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Friday, 16th September 2016

 

Dear Parents,

I am certain that you will already have purchased your copy of Tatler. There is a very instructive article on which estates are the best for shooting and which aristocrats perform most effectively when presented with a shotgun. Amongst other such vital statistics is to be found one of my favourite annual productions, the Tatler Schools' Guide. Unlike many other publications which review schools, I always find Tatler's write - ups colourful and interesting. In my time I have visited a great number of schools and I do think that, very often, their short pieces really capture something about the school and give a real sense of a school's "feel". Their excellent reporters also have a very keen eye for the quirky and so reading about some of Britain's greatest schools is always a pleasure.

This is the second year that we have been in Tatler. Though equally positive this time, the write - up was very different focussing amongst other things, upon the Cathedral Choir. Our choristers were described as being like "rock stars" jetting off across the world to packed concerts and ecstatic welcomes. The point was also made that there had been a high number of applicants recently.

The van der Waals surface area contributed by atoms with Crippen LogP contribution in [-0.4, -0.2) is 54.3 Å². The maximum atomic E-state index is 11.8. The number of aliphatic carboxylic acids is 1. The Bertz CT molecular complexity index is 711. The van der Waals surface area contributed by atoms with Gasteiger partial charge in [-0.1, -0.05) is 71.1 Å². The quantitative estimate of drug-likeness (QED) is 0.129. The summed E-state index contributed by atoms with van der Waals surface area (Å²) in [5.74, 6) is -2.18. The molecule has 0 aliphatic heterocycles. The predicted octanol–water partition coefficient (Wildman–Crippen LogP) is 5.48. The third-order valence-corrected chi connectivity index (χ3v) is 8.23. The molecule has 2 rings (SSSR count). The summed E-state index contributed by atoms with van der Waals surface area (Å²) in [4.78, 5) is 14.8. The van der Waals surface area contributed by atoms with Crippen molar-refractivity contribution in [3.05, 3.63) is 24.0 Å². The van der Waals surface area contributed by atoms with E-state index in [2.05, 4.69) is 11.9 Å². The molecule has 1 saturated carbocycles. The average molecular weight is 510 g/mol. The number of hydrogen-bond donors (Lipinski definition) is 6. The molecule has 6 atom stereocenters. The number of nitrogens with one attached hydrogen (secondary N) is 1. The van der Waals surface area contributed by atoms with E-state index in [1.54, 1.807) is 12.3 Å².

It's because of this that this Sunday we have seven choristers being "made up". Before I write any more, let me explain that the process of making up does not involve lipstick or blusher or any other such chemical. Instead it involves the Probationary Choristers being presented with their surplices, an event which heralds their becoming full Choristers of the Cathedral Church of Christ, in Oxford, a position which has been held by boys such as those being made up this Sunday since the foundation of Christ Church in 1546. I still find the occasion a particularly moving one; the commitment which those boys and their families will demonstrate is extraordinary and humbling and will affect them for the rest of their lives. Following the service, all the choristers and their parents will return to the school where there will be a wonderful party. It is so gratifying that seven boys will be sharing the celebrations. Perhaps the choral tradition is under threat in some places but here at Christ Church, it goes from strength to strength.

Every year senior choristers leave at the end of the Trinity term. When we come back in the Michaelmas term the choir has lost its senior boys, boys who have been replaced by younger, less experienced singers. It is, in essence a new choir and in some ways it needs to start again. Yesterday the choir sang for the first time since the summer break. It sang Victoria's lovely Missa O Quam Gloriosum, a gloriously colourful Spanish mass of particularly warm harmonies and a ravishing Sanctus. In its ranks were the seven boys who will be made up on Sunday. The sound they made was exceptionally pure and accurate, a wonderful achievement given that it was their first service of the year. I cannot recommend strongly enough a visit to hear the choir during the course of this year. What more uplifting way could there be of spending the early evening than sitting quietly under the warm stone of the vaults of the Cathedral, in the heart of England's loveliest city, listening to one of the world's greatest choirs. Bliss!

Mr Murray


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